With the political temperature at a fever pitch in Pakistan, the press conference of Major General Babar Iftikhar, director general of Inter-Services Public Relations, will act as a cold press on some of the more worrisome narratives shoe-horned into our political discourse over the past few weeks.

Iftikhar has made it quite clear that Pakistan’s security apparatus does not believe there is any imminent threat to national security or credible evidence of an international conspiracy through which Imran Khan was ousted. Unless the Pakistan Tehreek-e-Insaf decides to counter with confrontation, the military’s statement will deflate the alarmist narrative pushed by Khan about Pakistan’s sovereignty being compromised with the help of his political rivals.

Since Khan’s unceremonious ouster, the military has been on the receiving end of a barrage of criticism, both engineered and genuine. Its senior command’s loyalty has been called into question through various trends on social media – “amplified”, the DG of Inter-Services Public Relations said, by inimical forces seemingly looking to capitalise on Pakistan’s internal turmoil. The onslaught seems to have forced the military’s hand to go public with a counter-narrative.

Clear message

With the establishment taking a position on Cablegate, the message to the ousted Prime Minister is quite clear: Khan should modulate the strident tone taken by him in recent political speeches and avoid adding to tensions between the military and the citizenry.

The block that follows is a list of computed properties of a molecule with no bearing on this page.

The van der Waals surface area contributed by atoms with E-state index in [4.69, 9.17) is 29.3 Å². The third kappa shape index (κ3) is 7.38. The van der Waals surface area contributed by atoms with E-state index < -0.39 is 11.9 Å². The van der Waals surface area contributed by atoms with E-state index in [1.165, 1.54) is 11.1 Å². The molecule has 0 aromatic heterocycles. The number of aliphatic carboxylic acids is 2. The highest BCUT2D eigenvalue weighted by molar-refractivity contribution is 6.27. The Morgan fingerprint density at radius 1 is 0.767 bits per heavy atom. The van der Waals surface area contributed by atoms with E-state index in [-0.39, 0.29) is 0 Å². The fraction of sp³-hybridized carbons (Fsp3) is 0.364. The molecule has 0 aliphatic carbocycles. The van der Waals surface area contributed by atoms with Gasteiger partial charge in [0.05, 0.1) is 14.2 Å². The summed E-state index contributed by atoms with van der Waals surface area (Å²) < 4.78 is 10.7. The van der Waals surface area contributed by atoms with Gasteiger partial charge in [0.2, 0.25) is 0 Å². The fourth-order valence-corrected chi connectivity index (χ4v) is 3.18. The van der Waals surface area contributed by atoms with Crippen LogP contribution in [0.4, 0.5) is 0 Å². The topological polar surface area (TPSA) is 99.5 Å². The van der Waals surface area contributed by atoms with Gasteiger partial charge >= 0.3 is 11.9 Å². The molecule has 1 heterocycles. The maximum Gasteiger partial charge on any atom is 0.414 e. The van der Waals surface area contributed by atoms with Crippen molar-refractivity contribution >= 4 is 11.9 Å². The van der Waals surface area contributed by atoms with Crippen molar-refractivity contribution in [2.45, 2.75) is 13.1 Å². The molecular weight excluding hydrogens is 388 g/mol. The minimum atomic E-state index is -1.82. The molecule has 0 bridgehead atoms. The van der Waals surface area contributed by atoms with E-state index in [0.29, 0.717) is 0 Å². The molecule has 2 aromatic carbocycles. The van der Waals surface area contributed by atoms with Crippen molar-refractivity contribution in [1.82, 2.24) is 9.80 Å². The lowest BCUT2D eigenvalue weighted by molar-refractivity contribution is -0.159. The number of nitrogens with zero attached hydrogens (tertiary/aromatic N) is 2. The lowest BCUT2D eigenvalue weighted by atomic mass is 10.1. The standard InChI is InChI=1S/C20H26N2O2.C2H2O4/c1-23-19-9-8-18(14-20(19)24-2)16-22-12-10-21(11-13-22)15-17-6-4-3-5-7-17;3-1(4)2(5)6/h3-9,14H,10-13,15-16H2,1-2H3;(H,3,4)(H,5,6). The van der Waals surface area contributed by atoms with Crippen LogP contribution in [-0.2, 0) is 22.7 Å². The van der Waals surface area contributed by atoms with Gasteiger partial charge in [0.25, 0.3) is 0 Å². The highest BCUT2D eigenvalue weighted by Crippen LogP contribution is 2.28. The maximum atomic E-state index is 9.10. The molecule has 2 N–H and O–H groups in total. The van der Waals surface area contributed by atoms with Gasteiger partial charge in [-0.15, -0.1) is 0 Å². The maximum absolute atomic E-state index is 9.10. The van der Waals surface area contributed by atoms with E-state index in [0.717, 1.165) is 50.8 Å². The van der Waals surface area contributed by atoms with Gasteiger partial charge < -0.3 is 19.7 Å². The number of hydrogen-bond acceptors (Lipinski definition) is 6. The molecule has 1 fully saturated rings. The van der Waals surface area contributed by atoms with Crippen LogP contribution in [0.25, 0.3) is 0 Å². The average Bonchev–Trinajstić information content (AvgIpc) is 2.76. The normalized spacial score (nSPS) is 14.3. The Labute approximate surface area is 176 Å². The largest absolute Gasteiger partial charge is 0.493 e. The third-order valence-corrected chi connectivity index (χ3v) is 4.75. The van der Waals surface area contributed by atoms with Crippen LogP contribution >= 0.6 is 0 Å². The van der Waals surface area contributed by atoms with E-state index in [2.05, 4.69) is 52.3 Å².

Other “clarifications” have also been provided, such as the assertion that the army never gave Khan any “options” in the lead-up to his ouster – only discussed the different scenarios he would face. Iftikhar also rubbished reports that the army chief had met Opposition leaders ahead of the vote, as well as a story that suggested that he had paid a tense visit to Khan hours before the latter lost his government. The Inter-Services Public Relations’ strong assertion that Pakistan’s army chief is not seeking an extension and will retire in November also seems directed at countering public speculation on why the Pakistan Tehreek-e-Insaf government was sent packing.

The military has had a pernicious habit of political meddling throughout the brief and interrupted history of Pakistan’s democracy – something Iftikhar indirectly acknowledged. For far too long, non-democratic forces have acted as spoilers and crippled the progress of parliamentary democracy either by using political parties against each other or directly subverting the political system.

It is high time that the space snatched away from democratic forces was returned to their hands. If the military’s new policy is indeed the paradigm shift away from past practices as it is claimed to be, it should be proven with a complete withdrawal of the military from democratic processes as well as the dismantling of political cells in the intelligence apparatus which are used to manipulate the system from behind the scenes. The upcoming general election will be a litmus test for how long this new policy endures.

This article first appeared in Dawn.